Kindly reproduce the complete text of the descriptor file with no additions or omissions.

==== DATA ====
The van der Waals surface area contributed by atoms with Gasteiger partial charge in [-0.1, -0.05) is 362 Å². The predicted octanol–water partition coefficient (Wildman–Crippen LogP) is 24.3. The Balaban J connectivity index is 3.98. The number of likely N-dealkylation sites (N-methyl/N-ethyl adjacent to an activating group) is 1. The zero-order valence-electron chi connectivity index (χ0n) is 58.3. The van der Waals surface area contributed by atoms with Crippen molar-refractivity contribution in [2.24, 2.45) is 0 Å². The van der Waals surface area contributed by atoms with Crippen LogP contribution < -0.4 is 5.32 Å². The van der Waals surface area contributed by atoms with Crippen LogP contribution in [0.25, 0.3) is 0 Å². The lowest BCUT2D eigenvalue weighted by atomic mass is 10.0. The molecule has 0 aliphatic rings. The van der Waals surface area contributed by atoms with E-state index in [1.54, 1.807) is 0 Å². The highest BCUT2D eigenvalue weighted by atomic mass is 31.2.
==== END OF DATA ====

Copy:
The van der Waals surface area contributed by atoms with Gasteiger partial charge in [-0.1, -0.05) is 362 Å². The predicted octanol–water partition coefficient (Wildman–Crippen LogP) is 24.3. The Balaban J connectivity index is 3.98. The number of likely N-dealkylation sites (N-methyl/N-ethyl adjacent to an activating group) is 1. The zero-order valence-electron chi connectivity index (χ0n) is 58.3. The van der Waals surface area contributed by atoms with Crippen molar-refractivity contribution in [2.24, 2.45) is 0 Å². The van der Waals surface area contributed by atoms with Crippen LogP contribution < -0.4 is 5.32 Å². The van der Waals surface area contributed by atoms with Crippen LogP contribution in [0.25, 0.3) is 0 Å². The lowest BCUT2D eigenvalue weighted by atomic mass is 10.0. The molecule has 0 aliphatic rings. The van der Waals surface area contributed by atoms with E-state index in [1.54, 1.807) is 0 Å². The highest BCUT2D eigenvalue weighted by atomic mass is 31.2.